For teams that use string on an elevator or anything, how to you secure the string? Do you knot it?
We just tie it down to a kind of hook shaped screw and hope it doesn’t come out.
Depending on the type of rope you use, you can splice it into a loop. I believe knots tend to make rope weaker.
For both our 2018 and 2019 robots we used Dyneema rope on our elevators. We used bowline knots.
In the 2019 season and 2018 season I just tied the strip in a loop around a strong bolt with a washer on the end to act as a flange. I also used a lighter to burn the end to prevent fraying since it was a nylon rope. This worked well for us.
This is true. Some knots (bowline, figure 8) only lose about 20-25% but others (square) can lose up to 50%. Last year we just used bowlines on all our string attachment points. We also superglued the knot on our main elevator spool, just as a little extra insurance from the knot working itself loose over time.
Knots do become the weak point in a line (once rope is cut for a purpose, it’s technically called a line) but if you’re using the right rope it will still break after bending your mounting system, so instead of prioritizing knot breaking strength I prioritize making sure that the line is fastened in a way that won’t come undone.
We typically use 1/8in Amsteel Blue, which is a dyneem rope. It has a breaking strength of ~2500lbs. We’ve bent the ■■■■ out of 2.5in*3in aluminum tubing before breaking the line. I like to use an Overhand Knot On a Bight to anchor it, as the knot tightens down on itself and is very easy to tie. It’s pretty similar to a figure eight on a bight, just a tad simpler. Any student can easily pick it up. Haven’t had any knot failures yet
We used 1/8" Dyneema for our cascading elevator; we started with loops/knots around a bolt with a washer flange, but ended up 3d-printing some toothed clamping blocks. Worked well and needed little maintenance.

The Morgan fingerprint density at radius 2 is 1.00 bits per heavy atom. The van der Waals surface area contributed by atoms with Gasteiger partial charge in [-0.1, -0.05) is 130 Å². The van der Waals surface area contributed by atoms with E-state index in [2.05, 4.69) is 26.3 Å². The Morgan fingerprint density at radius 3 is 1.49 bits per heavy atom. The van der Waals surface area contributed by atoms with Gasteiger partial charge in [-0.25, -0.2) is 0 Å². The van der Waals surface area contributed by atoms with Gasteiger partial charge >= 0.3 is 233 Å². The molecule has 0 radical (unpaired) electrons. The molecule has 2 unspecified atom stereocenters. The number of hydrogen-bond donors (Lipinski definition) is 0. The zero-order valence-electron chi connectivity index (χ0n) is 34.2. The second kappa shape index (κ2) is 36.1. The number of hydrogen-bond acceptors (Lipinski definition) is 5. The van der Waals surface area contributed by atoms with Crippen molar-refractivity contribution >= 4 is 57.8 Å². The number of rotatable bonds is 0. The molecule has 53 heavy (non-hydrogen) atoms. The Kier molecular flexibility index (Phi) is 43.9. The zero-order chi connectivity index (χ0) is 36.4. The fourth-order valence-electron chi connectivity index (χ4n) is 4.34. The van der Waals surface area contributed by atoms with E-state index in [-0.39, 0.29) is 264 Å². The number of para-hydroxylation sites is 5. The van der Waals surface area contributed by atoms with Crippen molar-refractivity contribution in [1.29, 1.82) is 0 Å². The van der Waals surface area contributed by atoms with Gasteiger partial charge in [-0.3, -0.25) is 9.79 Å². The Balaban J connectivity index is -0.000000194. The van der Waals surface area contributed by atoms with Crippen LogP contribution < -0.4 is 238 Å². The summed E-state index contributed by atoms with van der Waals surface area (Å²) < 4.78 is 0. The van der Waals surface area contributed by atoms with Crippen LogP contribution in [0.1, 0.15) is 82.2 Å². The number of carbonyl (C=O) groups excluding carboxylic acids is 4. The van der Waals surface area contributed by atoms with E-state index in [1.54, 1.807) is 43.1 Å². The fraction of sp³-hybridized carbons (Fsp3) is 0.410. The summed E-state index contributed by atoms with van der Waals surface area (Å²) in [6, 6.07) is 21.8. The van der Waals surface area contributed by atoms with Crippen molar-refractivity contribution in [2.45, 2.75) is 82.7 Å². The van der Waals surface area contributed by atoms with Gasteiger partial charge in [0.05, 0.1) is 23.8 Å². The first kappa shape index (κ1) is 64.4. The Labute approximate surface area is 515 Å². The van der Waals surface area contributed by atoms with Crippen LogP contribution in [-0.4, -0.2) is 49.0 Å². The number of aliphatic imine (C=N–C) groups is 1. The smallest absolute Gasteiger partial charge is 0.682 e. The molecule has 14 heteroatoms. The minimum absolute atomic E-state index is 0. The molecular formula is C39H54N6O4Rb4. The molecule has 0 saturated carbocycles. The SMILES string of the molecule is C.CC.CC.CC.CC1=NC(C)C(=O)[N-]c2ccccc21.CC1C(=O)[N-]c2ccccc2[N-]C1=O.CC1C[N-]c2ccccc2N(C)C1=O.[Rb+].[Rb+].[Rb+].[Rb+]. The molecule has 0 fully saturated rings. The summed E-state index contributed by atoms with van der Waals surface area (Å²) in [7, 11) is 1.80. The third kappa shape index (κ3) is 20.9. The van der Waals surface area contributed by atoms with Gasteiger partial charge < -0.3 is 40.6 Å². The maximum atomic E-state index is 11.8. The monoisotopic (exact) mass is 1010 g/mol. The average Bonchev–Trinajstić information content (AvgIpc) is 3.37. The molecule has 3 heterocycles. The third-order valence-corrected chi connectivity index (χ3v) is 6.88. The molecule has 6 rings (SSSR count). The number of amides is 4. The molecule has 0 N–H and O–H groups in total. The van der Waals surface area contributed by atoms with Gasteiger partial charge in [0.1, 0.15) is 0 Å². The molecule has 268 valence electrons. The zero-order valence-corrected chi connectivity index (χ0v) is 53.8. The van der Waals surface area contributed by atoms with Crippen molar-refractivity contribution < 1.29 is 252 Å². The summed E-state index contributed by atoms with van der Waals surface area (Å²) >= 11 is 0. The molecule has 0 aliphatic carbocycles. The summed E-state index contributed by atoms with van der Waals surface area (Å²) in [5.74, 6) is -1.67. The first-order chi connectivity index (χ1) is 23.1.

Was this for your anchor point to the 2nd stage? Or how it attached to your carriage?
Both, actually. Everywhere the Dyneema needed to have a fixed attachment point, we used a clamping block.
It depends on the function. For light-moderately heavy duty, paracord is the go-to, though it can be rather sensitive to abrasion. As noted before, bowline doesn’t lose much strength in the knot; fisherman’s knots or braids/splices can do even better if that’s an issue. Whatever cord/line you use, be sure to keep the ends from fraying. Most plastic cord can be melted; an overhand knot will work on others; some other cords will require an aglet or swage or whipping. Clothesline, flat webbing, and regular twine will fill heavier and lighter duties and unusual geometries better.
String** not strip
Unless your line had no texture at all (e.g. monofilament), the superglue was wasted. Once pulled tight, bowlines don’t work loose unless the tension is released and something pulls on the loop around the load line.
Yeah, we weren’t particularly worried but we figured it wouldn’t hurt anyhow
Can you share some more details about your 3d printed clamping blocks? We had maintenance issues with our knots and are looking for any and all solutions.
1678 also used 3D printed clamp blocks for single end termination.
Just in case anyone wants to try this, my experience with onyx clamps was that small teeth (<.125") were insufficient if the cable was under significant tension, and the wall strength couldn’t handle the pressure of the cable. The larger, ~.25" wide interlocking teeth we had on our competition robot slipped less than 1/8" the whole season.
I found this, is this the clamping element?
We just tie it down.
Yes it is.